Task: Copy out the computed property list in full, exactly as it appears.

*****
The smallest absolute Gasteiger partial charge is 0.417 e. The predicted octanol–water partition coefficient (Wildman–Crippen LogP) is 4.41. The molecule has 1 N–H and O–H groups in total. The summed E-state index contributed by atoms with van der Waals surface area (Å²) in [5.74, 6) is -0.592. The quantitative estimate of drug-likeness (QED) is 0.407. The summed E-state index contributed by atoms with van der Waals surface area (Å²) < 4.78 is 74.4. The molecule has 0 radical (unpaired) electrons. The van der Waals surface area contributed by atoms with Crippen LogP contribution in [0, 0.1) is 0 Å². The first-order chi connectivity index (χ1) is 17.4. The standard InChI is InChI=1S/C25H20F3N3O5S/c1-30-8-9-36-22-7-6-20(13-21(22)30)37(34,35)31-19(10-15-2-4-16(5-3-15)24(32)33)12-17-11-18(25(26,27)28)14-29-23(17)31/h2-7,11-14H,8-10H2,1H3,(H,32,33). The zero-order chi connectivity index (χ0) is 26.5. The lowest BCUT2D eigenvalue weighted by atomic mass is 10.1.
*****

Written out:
The smallest absolute Gasteiger partial charge is 0.417 e. The predicted octanol–water partition coefficient (Wildman–Crippen LogP) is 4.41. The molecule has 1 N–H and O–H groups in total. The summed E-state index contributed by atoms with van der Waals surface area (Å²) in [5.74, 6) is -0.592. The quantitative estimate of drug-likeness (QED) is 0.407. The summed E-state index contributed by atoms with van der Waals surface area (Å²) < 4.78 is 74.4. The molecule has 0 radical (unpaired) electrons. The van der Waals surface area contributed by atoms with Crippen LogP contribution in [0, 0.1) is 0 Å². The first-order chi connectivity index (χ1) is 17.4. The standard InChI is InChI=1S/C25H20F3N3O5S/c1-30-8-9-36-22-7-6-20(13-21(22)30)37(34,35)31-19(10-15-2-4-16(5-3-15)24(32)33)12-17-11-18(25(26,27)28)14-29-23(17)31/h2-7,11-14H,8-10H2,1H3,(H,32,33). The zero-order chi connectivity index (χ0) is 26.5. The lowest BCUT2D eigenvalue weighted by atomic mass is 10.1.